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CIA director resigns because of extramarital affair

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Updated: November 9, 2012 8:34PM



WASHINGTON — David Petraeus has resigned as director of the CIA after admitting he had an extramarital affair.

According to his letter of resignation, Petraeus asked President Barack Obama on Thursday to allow him to resign, and on Friday the president accepted.

Petraeus said in a statement that he had shown “extremely poor judgment” in having an affair.

Petraeus became the 20th director of the CIA on Sept. 6, 2011, after retiring from a 37-year career with the U.S. Army.

In his Army career, He led forces in Afghanistan from July 4, 2010, to July 18, 2011.

Officials say revelations about the affair that led to Friday’s resignation were discovered in the course of an FBI investigation.

The officials, briefed on what led to the CIA director’s sudden resignation, spoke to The Associated Press on condition of anonymity because they were not authorized to publicly discuss the matter.

It was unclear what the FBI was investigating or when it discovered the Petraeus affair.

In a statement, President Barack Obama praised Petraeus for a lifetime of service that Obama says “made our country safer and stronger.”

Obama said Petraeus had provided “extraordinary service to the United States for decades.” He made no direct mention of the reasons for the resignation, but offered his thoughts and prayers to the general and his wife, saying that Holly Petraeus had “done so much to help military families through her own work. I wish them the very best at this difficult time”

Obama says CIA Deputy Director Michael Morell will serve as acting director. The president says he’s confident that the CIA will “continue to thrive and carry out its essential mission.”The Senate and House intelligence committees were briefed on Petraeus’ resignation only after the news was reported in the media, said a congressional staffer, speaking anonymously because the staffer was not authorized to publicly discuss the sensitive briefings.The resignation comes at a sensitive time. The administration and the CIA have struggled to defend security and intelligence lapses before the attack that killed the U.S. ambassador to Libya and three others. It was an issue during the presidential campaign that ended with Obama’s re-election Tuesday.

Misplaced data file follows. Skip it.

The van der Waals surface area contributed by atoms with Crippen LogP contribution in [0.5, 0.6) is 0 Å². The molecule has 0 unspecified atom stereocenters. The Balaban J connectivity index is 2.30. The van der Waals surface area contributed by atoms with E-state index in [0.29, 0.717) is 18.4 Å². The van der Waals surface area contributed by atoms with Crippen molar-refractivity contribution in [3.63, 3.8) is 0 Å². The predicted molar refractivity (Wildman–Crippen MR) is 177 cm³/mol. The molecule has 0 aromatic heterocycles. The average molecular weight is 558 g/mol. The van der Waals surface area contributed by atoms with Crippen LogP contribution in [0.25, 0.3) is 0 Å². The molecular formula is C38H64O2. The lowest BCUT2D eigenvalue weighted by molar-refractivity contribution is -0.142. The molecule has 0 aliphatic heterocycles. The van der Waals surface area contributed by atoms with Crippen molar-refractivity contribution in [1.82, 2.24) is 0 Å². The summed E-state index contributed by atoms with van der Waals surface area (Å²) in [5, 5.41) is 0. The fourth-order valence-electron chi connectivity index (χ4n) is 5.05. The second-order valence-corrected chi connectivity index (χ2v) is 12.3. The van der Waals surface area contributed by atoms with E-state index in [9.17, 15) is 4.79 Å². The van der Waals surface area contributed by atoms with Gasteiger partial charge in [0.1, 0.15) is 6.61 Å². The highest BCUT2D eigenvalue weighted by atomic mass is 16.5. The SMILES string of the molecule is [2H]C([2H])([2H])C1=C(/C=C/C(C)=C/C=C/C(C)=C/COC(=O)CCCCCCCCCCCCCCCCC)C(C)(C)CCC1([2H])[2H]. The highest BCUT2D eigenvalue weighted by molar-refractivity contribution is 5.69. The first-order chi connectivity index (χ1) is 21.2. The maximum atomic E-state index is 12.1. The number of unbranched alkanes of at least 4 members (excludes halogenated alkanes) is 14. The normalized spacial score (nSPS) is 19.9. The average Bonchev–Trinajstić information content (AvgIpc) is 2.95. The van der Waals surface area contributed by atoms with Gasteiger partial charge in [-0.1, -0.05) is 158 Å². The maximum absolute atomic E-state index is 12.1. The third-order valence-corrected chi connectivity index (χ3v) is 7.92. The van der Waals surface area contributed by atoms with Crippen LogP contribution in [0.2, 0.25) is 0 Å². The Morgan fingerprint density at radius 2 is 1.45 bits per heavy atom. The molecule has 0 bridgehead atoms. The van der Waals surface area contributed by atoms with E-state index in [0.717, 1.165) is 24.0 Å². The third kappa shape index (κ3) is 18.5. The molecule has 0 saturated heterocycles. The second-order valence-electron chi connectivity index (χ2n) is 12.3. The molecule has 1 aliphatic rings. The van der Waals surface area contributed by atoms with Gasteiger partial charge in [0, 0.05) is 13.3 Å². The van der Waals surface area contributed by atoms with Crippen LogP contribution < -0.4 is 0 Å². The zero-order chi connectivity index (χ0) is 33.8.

The CIA has come under intense scrutiny for providing the White House and other administration officials with talking points that led them to say the Benghazi attack was a result of a film protest, not a militant terror attack. It has become clear that the CIA was aware the attack was distinct from the film protests roiling across other parts of the Muslim world.

Morell rather than Petraeus now is expected to testify at closed congressional briefings next week on the Sept. 11 attacks on the consulate in Benghazi.

For the director of the CIA, being engaged in an extramarital affair is considered a serious breach of security and a counterintelligence threat. If a foreign government had learned of the affair, the reasoning goes, Petraeus or the person with whom he was involved could have been blackmailed or otherwise compromised. Military justice considers conduct such as an extramarital affair to be possible grounds for court martial.

Failure to resign also could create the perception for the rank-and-file that such behavior is acceptable.

At FBI headquarters, spokesman Paul Bresson declined to comment on the information that the affair had been discovered in the course of an investigation by the bureau.